861 F.2d 1555 (11th Cir. 1988), 87-6055, In re Jet Florida Systems
|Citation:||861 F.2d 1555|
|Party Name:||In re JET FLORIDA SYSTEMS, INC., f/k/a Air Florida Systems, Inc., Debtor. JET FLORIDA, INC., Plaintiff-Appellee, v. AMERICAN AIRLINES, INC., Defendant-Appellant.|
|Case Date:||December 27, 1988|
|Court:||United States Courts of Appeals, Court of Appeals for the Eleventh Circuit|
John H. Genovese, Stroock & Stroock & Lavan, David C. Pollack, Miami, Fla., for defendant-appellant.
John K. Olson, Tampa, Fla., for plaintiff-appellee.
Appeal from the United States District Court for the Southern District of Florida.
Before VANCE and KRAVITCH, Circuit Judges, and HENDERSON, Senior Circuit Judge.
KRAVITCH, Circuit Judge:
American Airlines, Inc. ("American") appeals from a judgment voiding $221,919 of a $375,297 payment by Air Florida, Inc. ("Air Florida") for the benefit of American as a preference under 11 U.S.C. Sec. 547(b), 1
and entering judgment for that amount in favor of Jet Florida, Inc. ("Jet Florida"), the reorganized successor of Air Florida and Air Florida Systems, Inc. The United States District Court for the Southern District of Florida affirmed the bankruptcy court's determination that American had failed to establish its affirmative defenses that the payment was a "contemporaneous exchange for new value given to the debtor" under the meaning of 11 U.S.C. Sec. 547(c)(1) or a payment "made in the ordinary course of business" under 11 U.S.C. Sec. 547(c)(2). We affirm.
The parties do not dispute the facts underlying this appeal. When an airline honors a ticket that another airline has issued, it creates an account payable on the part of the issuing airline and a corresponding account receivable on the part of the airline honoring the ticket. Each month Airlines Clearing House, Inc. ("ACH") aggregates these debits and credits for its member airlines. If an airline is a net debtor in a given month, i.e., the ACH members aggregated had honored more of its tickets than it had of theirs, then the airline pays the amount of this net obligation to ACH, as agent for the member airlines, on the twenty-eighth day of the following month, or the first business day thereafter. Both American and Air Florida were members of ACH.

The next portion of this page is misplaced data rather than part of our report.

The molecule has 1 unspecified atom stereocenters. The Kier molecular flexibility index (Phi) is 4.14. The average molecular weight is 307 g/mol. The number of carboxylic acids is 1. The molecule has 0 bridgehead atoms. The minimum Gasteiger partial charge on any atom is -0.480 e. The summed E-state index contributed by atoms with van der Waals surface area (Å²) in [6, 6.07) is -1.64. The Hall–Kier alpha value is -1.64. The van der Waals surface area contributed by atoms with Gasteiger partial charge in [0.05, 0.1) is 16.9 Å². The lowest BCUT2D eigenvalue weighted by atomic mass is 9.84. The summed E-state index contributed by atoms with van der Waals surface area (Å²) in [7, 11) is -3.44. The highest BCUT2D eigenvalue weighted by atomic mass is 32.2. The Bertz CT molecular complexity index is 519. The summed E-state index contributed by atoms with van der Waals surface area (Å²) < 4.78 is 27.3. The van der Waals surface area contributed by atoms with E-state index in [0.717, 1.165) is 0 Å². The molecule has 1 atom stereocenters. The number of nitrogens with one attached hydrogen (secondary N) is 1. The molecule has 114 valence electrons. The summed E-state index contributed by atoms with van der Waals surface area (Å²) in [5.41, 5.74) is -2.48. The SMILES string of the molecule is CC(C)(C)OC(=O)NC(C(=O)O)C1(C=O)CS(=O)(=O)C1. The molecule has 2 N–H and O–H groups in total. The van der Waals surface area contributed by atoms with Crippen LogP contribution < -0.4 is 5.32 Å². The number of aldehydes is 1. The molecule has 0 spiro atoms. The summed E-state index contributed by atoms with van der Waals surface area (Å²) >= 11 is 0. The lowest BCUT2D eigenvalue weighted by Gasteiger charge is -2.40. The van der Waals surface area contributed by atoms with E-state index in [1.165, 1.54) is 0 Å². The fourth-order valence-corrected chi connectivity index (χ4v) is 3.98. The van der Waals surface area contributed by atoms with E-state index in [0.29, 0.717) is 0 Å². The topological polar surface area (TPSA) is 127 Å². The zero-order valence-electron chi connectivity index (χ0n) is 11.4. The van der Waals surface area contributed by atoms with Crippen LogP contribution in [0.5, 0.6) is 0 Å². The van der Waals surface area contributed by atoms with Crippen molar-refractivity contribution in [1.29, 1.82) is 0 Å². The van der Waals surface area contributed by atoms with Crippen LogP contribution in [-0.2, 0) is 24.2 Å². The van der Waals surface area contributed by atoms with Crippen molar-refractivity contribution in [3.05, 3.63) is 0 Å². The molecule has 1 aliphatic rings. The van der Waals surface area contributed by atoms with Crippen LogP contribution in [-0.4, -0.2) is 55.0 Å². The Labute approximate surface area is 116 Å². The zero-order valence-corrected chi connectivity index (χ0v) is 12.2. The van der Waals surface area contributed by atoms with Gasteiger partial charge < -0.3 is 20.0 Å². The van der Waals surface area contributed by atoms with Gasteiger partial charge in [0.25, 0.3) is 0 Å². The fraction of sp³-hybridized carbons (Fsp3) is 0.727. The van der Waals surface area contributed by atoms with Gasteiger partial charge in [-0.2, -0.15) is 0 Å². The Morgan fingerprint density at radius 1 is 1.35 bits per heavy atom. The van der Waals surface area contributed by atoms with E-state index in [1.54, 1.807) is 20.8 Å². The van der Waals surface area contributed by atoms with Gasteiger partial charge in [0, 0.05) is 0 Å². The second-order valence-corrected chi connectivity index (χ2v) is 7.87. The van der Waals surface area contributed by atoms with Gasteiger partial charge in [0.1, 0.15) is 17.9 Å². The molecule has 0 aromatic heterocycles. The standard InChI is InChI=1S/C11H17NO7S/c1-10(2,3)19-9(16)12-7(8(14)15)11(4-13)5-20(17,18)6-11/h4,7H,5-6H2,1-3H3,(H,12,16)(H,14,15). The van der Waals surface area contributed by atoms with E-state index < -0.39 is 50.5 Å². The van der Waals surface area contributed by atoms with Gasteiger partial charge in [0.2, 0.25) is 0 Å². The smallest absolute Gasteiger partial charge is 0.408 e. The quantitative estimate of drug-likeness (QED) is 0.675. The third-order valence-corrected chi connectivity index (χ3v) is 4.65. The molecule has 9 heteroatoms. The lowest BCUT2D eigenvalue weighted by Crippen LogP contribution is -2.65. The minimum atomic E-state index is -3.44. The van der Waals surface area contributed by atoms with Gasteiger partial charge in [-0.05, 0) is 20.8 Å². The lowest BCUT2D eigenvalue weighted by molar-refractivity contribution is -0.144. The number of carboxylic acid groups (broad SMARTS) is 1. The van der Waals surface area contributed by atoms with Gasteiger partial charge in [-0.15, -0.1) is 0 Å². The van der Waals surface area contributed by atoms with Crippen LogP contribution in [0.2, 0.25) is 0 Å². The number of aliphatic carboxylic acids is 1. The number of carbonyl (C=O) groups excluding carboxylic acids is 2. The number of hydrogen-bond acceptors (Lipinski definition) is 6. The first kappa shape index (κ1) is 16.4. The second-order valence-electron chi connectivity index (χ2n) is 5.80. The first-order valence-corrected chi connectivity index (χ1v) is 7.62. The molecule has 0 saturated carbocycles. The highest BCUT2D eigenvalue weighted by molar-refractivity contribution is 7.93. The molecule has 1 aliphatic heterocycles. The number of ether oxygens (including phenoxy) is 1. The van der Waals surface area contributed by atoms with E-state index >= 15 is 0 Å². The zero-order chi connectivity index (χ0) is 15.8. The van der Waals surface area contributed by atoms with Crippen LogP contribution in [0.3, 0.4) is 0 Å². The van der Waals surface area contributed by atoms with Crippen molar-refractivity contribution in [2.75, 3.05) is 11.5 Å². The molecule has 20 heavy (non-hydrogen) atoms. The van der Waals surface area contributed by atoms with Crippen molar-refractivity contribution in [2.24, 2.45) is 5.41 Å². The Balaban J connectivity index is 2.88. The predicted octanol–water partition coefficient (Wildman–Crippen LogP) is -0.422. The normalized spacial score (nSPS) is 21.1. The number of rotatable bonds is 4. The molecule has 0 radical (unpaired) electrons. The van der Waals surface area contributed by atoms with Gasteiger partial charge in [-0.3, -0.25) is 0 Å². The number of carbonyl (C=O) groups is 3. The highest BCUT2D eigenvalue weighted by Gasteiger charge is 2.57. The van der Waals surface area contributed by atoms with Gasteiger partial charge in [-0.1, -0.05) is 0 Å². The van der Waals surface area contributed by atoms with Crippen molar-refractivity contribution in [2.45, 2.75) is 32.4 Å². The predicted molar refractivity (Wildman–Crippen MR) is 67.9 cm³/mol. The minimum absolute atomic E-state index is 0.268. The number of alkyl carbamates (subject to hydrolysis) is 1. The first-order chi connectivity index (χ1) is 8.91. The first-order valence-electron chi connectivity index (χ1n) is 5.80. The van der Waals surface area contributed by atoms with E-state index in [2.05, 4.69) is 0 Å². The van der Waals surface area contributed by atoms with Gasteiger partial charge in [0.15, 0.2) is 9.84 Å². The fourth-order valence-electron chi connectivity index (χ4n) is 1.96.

Air Florida was a net debtor to ACH for the months of March and April of 1984, but did not meet its obligations for either month. On May 29, 1984, when Air Florida defaulted for the second time, ACH expelled Air Florida. Over the following Memorial Day weekend Air Florida was able to negotiate a $5,000,000 loan. Using part of the proceeds from this loan, Air Florida paid into ACH the amount it owed for March and April. ACH then readmitted Air Florida, but on the condition that in the future Air Florida would settle its obligations to ACH two days before the customary settlement date.
In May 1984 Air Florida was again a net debtor. Under the special readmission agreement with ACH, Air Florida's settlement date for its obligations was June 26, 1984. Accordingly, on that date Air Florida transferred $1,572,450 to ACH, the amount of its net debt to ACH member airlines. Of this payment, $375,297 represented money Air Florida owed to American. American's payment to ACH for this period included $153,378 credited to Air Florida. On July 3, 1984, one week after making its June payment to ACH, Air Florida petitioned for bankruptcy under Chapter 11. Jet Florida commenced nineteen similar section 547(b) actions in the bankruptcy court to void as preferential the June transfer to ACH.
In this appeal American does not dispute that Jet Florida has made its prima facie case under section 547(b) to show that the $375,297 paid to ACH for the benefit of American was a preferential transfer. 2 Therefore, Jet Florida is entitled to set aside the transfer unless American can
show that the transfer falls within one of the statutory safe-harbors for otherwise voidable preferential transfers.
We note at the outset that we must affirm the findings of the district court unless they are clearly erroneous. Moreover, when the district court has affirmed the bankruptcy court's findings, as it did here, we will apply the clearly erroneous doctrine with particular rigor. Birmingham Trust National Bank v. Case, 755 F.2d 1474, 1476 (11th Cir.1985).
American first seeks the shelter of section 547(c)(1), which reads as follows:
(c) The trustee may not avoid under this section a transfer--
(1) to the extent such transfer was
(A) intended by the debtor and the creditor to or for...
To continue readingFREE SIGN UP